Cost of Aussie Kids Missing Breakfast – NFP Report
Thursday, 17th July 2014 at 11:19 am
An examination of national Not for Profit school breakfast program has put a dollar value on the social impact the program has delivered.
|Foodbank’s School Breakfast Program reaches more than 20,000 students annually.|
According to early findings from Foodbank’s Social Return on Investment Report, for every kilogram of food provided to a child via a school breakfast program in Australia, there is the equivalent of $110 of social value in terms of improved physical health and school performance.
The report, described as a comprehensive investigation into the value of tackling food insecurity in Australia, is a first for the Not for Profit hunger relief organisation and will be released in full later this year.
Foodbank CEO Jason Hincks said the report highlighted the impact of something as simple as breakfast could have on a child’s day and their general wellbeing.
He said Foodbank’s School Breakfast Program reaches more than 20,000 students annually and, according to the modelling set out in Foodbank’s report, generates $84.5 million in social value in the form of better performance at school, as well as improved physical health.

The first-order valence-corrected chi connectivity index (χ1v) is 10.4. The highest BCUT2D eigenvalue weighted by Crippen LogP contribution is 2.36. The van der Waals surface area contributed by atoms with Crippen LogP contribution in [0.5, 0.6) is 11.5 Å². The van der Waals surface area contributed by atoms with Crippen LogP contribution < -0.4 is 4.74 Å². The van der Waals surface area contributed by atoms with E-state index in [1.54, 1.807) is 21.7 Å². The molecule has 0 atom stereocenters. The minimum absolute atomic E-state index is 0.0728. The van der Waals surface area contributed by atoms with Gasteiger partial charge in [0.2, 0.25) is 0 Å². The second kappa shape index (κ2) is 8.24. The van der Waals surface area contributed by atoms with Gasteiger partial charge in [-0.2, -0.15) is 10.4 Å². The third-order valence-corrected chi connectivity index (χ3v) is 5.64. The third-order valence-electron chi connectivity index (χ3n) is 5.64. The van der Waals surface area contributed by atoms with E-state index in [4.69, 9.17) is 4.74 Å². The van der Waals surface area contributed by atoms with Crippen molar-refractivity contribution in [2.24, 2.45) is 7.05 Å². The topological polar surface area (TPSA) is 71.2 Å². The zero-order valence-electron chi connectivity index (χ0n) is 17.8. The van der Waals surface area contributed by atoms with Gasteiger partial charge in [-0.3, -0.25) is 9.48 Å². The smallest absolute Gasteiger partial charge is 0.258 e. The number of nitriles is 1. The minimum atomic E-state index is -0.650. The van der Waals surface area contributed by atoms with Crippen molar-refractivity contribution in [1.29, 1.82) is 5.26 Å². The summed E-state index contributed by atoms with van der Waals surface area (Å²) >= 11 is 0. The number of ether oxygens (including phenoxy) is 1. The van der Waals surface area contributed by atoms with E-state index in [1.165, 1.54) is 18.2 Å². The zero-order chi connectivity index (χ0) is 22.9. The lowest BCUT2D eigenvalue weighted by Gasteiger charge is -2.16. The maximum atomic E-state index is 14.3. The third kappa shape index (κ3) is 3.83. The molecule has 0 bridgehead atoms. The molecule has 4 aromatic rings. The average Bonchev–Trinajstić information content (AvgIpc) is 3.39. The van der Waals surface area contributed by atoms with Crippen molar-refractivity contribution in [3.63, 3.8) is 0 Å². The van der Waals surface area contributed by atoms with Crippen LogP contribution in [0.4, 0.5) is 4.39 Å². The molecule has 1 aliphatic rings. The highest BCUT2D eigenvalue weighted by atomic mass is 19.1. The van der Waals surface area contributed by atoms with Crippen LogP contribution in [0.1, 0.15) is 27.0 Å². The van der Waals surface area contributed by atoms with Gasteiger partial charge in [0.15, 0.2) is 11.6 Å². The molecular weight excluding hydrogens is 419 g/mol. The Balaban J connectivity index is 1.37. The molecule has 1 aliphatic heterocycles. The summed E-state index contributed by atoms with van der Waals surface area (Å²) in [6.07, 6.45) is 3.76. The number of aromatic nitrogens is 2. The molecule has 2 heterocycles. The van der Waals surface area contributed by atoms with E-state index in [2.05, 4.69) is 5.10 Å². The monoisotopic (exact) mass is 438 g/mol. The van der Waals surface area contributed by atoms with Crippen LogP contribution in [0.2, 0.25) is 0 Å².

The release of the preliminary findings coincides with long-term Foodbank supporter Kellogg’s Australia announcing its commitment to donate six million serves of cereal to the organisation in conjunction with a $100,000 donation to help Foodbank expand the reach of its nationwide Foodbank School Breakfast Program.
The most recent figures from the Australian Bureau of Statistics show that one in seven children in Australia arrives in the classroom each day without breakfast.
“There’s no doubt the six million serves of breakfast cereal will meet an immediate need, while the Social Return on Investment Report shows the donation is so much more than that. Foodbank has plenty of anecdotal evidence, but this report puts a monetary value on the benefits of tackling social issues,” Hincks said.
“Without partners like Kellogg’s Australia, we wouldn’t be able to provide the 2,500 welfare agencies with staple food items such as cereal.
“The food industry’s surplus simply isn’t filling demand; while we receive significant volumes from companies with excess stock, this isn’t enough. We rely on corporate partnerships and donations such as this one,” Hincks said.